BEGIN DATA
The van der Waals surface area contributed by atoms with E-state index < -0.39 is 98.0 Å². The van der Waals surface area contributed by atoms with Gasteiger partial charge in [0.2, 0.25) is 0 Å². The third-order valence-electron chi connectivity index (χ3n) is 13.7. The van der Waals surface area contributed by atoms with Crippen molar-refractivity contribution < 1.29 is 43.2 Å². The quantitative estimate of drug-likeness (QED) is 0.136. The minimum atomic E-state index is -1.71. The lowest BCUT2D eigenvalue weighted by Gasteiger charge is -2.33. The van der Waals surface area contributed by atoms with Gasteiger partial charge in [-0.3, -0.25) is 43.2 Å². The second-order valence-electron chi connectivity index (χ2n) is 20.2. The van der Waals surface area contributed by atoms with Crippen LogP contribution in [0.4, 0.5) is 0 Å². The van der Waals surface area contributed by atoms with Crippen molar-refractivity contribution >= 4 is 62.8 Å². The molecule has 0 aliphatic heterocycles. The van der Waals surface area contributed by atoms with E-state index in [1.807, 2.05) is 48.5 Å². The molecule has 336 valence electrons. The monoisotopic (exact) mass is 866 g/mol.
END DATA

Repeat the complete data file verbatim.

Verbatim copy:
The van der Waals surface area contributed by atoms with E-state index < -0.39 is 98.0 Å². The van der Waals surface area contributed by atoms with Gasteiger partial charge in [0.2, 0.25) is 0 Å². The third-order valence-electron chi connectivity index (χ3n) is 13.7. The van der Waals surface area contributed by atoms with Crippen molar-refractivity contribution < 1.29 is 43.2 Å². The quantitative estimate of drug-likeness (QED) is 0.136. The minimum atomic E-state index is -1.71. The lowest BCUT2D eigenvalue weighted by Gasteiger charge is -2.33. The van der Waals surface area contributed by atoms with Gasteiger partial charge in [-0.3, -0.25) is 43.2 Å². The second-order valence-electron chi connectivity index (χ2n) is 20.2. The van der Waals surface area contributed by atoms with Crippen LogP contribution in [0.4, 0.5) is 0 Å². The van der Waals surface area contributed by atoms with Crippen molar-refractivity contribution >= 4 is 62.8 Å². The molecule has 0 aliphatic heterocycles. The van der Waals surface area contributed by atoms with E-state index in [1.807, 2.05) is 48.5 Å². The molecule has 336 valence electrons. The monoisotopic (exact) mass is 866 g/mol.